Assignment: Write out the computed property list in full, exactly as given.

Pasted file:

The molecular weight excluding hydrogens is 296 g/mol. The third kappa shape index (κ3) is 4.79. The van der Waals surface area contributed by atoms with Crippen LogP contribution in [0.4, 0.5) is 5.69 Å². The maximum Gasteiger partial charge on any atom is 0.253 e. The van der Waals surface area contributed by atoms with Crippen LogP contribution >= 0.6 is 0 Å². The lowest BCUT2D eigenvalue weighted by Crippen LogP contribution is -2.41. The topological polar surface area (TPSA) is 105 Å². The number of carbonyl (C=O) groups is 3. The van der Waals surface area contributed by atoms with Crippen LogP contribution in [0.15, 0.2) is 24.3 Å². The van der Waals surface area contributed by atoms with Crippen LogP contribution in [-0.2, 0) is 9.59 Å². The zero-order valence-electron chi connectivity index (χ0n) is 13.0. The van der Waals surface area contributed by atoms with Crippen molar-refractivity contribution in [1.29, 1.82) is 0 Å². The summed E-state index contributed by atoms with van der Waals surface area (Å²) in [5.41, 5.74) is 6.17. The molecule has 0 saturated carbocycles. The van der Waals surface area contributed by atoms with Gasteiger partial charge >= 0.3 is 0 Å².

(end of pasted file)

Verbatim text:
The molecular weight excluding hydrogens is 296 g/mol. The third kappa shape index (κ3) is 4.79. The van der Waals surface area contributed by atoms with Crippen LogP contribution in [0.4, 0.5) is 5.69 Å². The maximum Gasteiger partial charge on any atom is 0.253 e. The van der Waals surface area contributed by atoms with Crippen LogP contribution >= 0.6 is 0 Å². The lowest BCUT2D eigenvalue weighted by Crippen LogP contribution is -2.41. The topological polar surface area (TPSA) is 105 Å². The number of carbonyl (C=O) groups is 3. The van der Waals surface area contributed by atoms with Crippen LogP contribution in [0.15, 0.2) is 24.3 Å². The van der Waals surface area contributed by atoms with Crippen LogP contribution in [-0.2, 0) is 9.59 Å². The zero-order valence-electron chi connectivity index (χ0n) is 13.0. The van der Waals surface area contributed by atoms with Crippen molar-refractivity contribution in [1.29, 1.82) is 0 Å². The summed E-state index contributed by atoms with van der Waals surface area (Å²) in [5.41, 5.74) is 6.17. The molecule has 0 saturated carbocycles. The van der Waals surface area contributed by atoms with Gasteiger partial charge >= 0.3 is 0 Å².